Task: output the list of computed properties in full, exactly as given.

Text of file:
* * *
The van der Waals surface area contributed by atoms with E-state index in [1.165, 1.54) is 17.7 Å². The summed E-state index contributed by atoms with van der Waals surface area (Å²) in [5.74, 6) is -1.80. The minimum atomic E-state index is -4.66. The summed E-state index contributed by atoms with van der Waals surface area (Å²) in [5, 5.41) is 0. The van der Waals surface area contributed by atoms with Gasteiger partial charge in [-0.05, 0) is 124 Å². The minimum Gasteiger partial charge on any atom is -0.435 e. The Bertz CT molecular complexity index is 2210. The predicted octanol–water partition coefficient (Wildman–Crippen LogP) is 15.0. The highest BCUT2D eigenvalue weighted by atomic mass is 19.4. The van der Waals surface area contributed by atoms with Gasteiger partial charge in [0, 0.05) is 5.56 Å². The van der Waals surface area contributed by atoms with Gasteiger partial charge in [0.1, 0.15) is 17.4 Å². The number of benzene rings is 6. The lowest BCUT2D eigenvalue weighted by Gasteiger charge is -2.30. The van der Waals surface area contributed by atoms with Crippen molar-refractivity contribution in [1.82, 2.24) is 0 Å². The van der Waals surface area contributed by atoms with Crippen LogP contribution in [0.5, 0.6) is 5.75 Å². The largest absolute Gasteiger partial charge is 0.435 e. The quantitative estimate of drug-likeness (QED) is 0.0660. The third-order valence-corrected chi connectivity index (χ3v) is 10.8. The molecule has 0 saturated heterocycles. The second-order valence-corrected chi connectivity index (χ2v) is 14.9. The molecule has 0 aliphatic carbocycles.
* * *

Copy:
The van der Waals surface area contributed by atoms with E-state index in [1.165, 1.54) is 17.7 Å². The summed E-state index contributed by atoms with van der Waals surface area (Å²) in [5.74, 6) is -1.80. The minimum atomic E-state index is -4.66. The summed E-state index contributed by atoms with van der Waals surface area (Å²) in [5, 5.41) is 0. The van der Waals surface area contributed by atoms with Gasteiger partial charge in [-0.05, 0) is 124 Å². The minimum Gasteiger partial charge on any atom is -0.435 e. The Bertz CT molecular complexity index is 2210. The predicted octanol–water partition coefficient (Wildman–Crippen LogP) is 15.0. The highest BCUT2D eigenvalue weighted by atomic mass is 19.4. The van der Waals surface area contributed by atoms with Gasteiger partial charge in [0, 0.05) is 5.56 Å². The van der Waals surface area contributed by atoms with Gasteiger partial charge in [0.1, 0.15) is 17.4 Å². The number of benzene rings is 6. The lowest BCUT2D eigenvalue weighted by Gasteiger charge is -2.30. The van der Waals surface area contributed by atoms with Crippen molar-refractivity contribution in [1.82, 2.24) is 0 Å². The van der Waals surface area contributed by atoms with Crippen LogP contribution in [0.5, 0.6) is 5.75 Å². The largest absolute Gasteiger partial charge is 0.435 e. The quantitative estimate of drug-likeness (QED) is 0.0660. The third-order valence-corrected chi connectivity index (χ3v) is 10.8. The molecule has 0 saturated heterocycles. The second-order valence-corrected chi connectivity index (χ2v) is 14.9. The molecule has 0 aliphatic carbocycles.